The DRAM, Vol. 19(4) – The pathway from socioeconomic status and educational attainment to mid-life heavy drinking among Black Americans


Editor’s Note: Today’s review is part of our month-long Special Series on Pathways to Addiction. Throughout March, The BASIS is highlighting risk factors for and pathways to addiction.

Black adults in the United States are at greater odds of experiencing alcohol-related problems when compared to White adults, but what contributes to this disparity? Minoritized populations may experience greater negative health outcomes related to alcohol use due, in part, to racial disparities that plague our schools and economic systems. These negative outcomes become more easily observed during the middle of someone’s life and tend to be the result of childhood experiences, such as low socioeconomic status and low educational attainment. This week, as part of our Special Series on Pathways to Addiction, The DRAM reviews a study by Nina Mulia and colleagues that examined the pathway from low childhood socioeconomic position, through low level of educational attainment, and onward to mid-life heavy drinking among Black Americans.

What was the research question?
Does socioeconomic status and educational attainment experienced by Black children influence their drinking behavior as adults?

What did the researchers do?
The researchers used longitudinal data from the 1140 Black respondents to the (U.S.) National Longitudinal Survey of Youth 1979 (NLSY79) panel study. The data collection began in 1979 (when the respondents were 15-19 years old) and ended in 2012. The researchers’ primary outcome variable was the number of days out of the previous month when participants drank six or more drinks, representing mid-life heavy drinking. Their main predictors, parental educational attainment and time spent in poverty during adolescence, represented childhood socioeconomic status. Other variables included high school data, including number of suspensions and level of educational expectations, drinking behavior during young adulthood (ages 24-30) and mid-life (ages 42-52), highest level of education completed, adult poverty duration, and repeated instances of unemployment. The researchers controlled for family history of alcohol use, dual parent households at baseline, and respondent’s marital status and used a gender-stratified longitudinal path model to analyze the relationships between the variables.

What did they find?
Many respondents endured low socioeconomic status (43.4%), low educational expectations (56.7%), and high rates of school suspensions (39.5%). These characteristics were negatively correlated with educational attainment. The researchers observed significant pathways from low childhood socioeconomic status, through low educational attainment, to mid-life heavy drinking. There were some notable gender differences. For low-income Black boys, being suspended or expelled from school contributed to poor educational attainment, which then predicted heavy drinking in young adulthood and, eventually, in mid-life. School punishment was still an influential factor for Black girls, but living in poverty and being repeatedly unemployed was more influential in predicting mid-life heavy drinking for Black girls compared to Black boys. (see Figure).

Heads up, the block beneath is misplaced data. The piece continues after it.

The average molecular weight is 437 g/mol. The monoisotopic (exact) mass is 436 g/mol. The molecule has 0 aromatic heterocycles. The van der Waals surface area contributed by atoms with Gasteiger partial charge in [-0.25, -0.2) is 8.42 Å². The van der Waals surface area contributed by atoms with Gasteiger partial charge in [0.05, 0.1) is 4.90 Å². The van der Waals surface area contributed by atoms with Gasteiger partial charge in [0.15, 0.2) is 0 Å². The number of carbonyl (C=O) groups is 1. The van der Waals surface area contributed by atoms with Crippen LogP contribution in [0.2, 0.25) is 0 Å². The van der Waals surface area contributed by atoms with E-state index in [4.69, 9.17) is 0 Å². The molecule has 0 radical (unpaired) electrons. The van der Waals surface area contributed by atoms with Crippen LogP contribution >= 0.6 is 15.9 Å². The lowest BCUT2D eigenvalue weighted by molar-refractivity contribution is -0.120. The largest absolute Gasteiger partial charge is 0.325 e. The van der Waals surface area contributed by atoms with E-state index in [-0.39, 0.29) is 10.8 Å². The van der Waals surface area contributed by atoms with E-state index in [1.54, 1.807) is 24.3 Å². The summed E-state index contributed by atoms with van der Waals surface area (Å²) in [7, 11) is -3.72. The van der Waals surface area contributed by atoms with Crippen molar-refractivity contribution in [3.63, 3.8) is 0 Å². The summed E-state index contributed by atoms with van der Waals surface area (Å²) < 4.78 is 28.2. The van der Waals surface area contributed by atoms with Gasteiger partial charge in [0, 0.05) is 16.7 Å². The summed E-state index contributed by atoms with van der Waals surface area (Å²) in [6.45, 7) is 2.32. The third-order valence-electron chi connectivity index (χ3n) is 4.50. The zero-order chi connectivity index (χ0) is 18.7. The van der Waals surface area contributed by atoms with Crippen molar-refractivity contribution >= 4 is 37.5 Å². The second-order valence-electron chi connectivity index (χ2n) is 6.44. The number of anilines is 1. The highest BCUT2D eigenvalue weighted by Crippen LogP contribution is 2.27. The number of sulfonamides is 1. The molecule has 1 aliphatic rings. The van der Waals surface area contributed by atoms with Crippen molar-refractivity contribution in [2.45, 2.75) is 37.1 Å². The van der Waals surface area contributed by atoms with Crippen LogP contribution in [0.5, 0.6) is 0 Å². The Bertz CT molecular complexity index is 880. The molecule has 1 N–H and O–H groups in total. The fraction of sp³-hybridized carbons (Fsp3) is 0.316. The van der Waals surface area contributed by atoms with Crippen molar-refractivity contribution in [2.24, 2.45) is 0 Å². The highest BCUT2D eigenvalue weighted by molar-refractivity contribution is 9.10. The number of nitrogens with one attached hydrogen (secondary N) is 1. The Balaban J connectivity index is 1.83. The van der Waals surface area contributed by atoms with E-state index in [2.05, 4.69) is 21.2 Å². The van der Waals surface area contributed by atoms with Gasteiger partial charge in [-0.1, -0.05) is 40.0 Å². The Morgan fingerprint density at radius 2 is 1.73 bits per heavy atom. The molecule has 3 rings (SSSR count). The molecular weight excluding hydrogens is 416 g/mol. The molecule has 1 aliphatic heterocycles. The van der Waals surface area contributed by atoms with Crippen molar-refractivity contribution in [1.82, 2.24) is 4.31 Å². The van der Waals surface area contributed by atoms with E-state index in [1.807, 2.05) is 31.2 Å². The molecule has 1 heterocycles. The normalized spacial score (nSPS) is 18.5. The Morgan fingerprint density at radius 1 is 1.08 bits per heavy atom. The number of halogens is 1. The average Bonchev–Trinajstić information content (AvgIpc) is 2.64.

Figure. This Figure depicts significant indirect pathways to mid-life heavy drinking among Black respondents. Click image to enlarge.

Why do these findings matter?
These findings suggest that the pathway to mid-life heavy drinking begins with low childhood socioeconomic status and moves through the child’s educational attainment, and onward through young adult heavy drinking among males and females and economic hardship among females. The researchers identified potential solutions, including school administrative practices and early substance use interventions. For instance, school administrators could implement restorative justice techniques rather than exclusion-based disciplinary practices in an effort to improve student’s perception of their abilities, academic and beyond. Other notable findings suggest that implementing interventions geared towards early screening for substance use and ways to maintain employment throughout young adulthood could also be effective in stopping the pathway to mid-life heavy drinking.

Every study has limitations. What are the limitations in this study?
The study only analyzed data from 1979-2012, which means the findings may not be generalizable to Black Americans born more recently. Also, the study results on mid-life heavy drinking might be conservative. The researchers defined “heavy drinking” as 6 or more drinks per day which exceeds the U.S National Institute for Alcohol Abuse and Alcoholism’s threshold of 4 drinks or more for men and 3 drinks or more for women. Lastly, the researchers did not examine neighborhood factors such as neighborhood poverty or alcohol availability, which could also be influential in determining substance use later on in life.

For more information:
The National Institute on Alcohol Abuse and Alcoholism has tips and resources for people struggling with problem drinking. For additional drinking self-help tools, please visit our Addiction Resources page.

— Nakita Sconsoni, MSW

What do you think? Please use the comment link below to provide feedback on this article.

Leave a Reply

Your email address will not be published. Required fields are marked *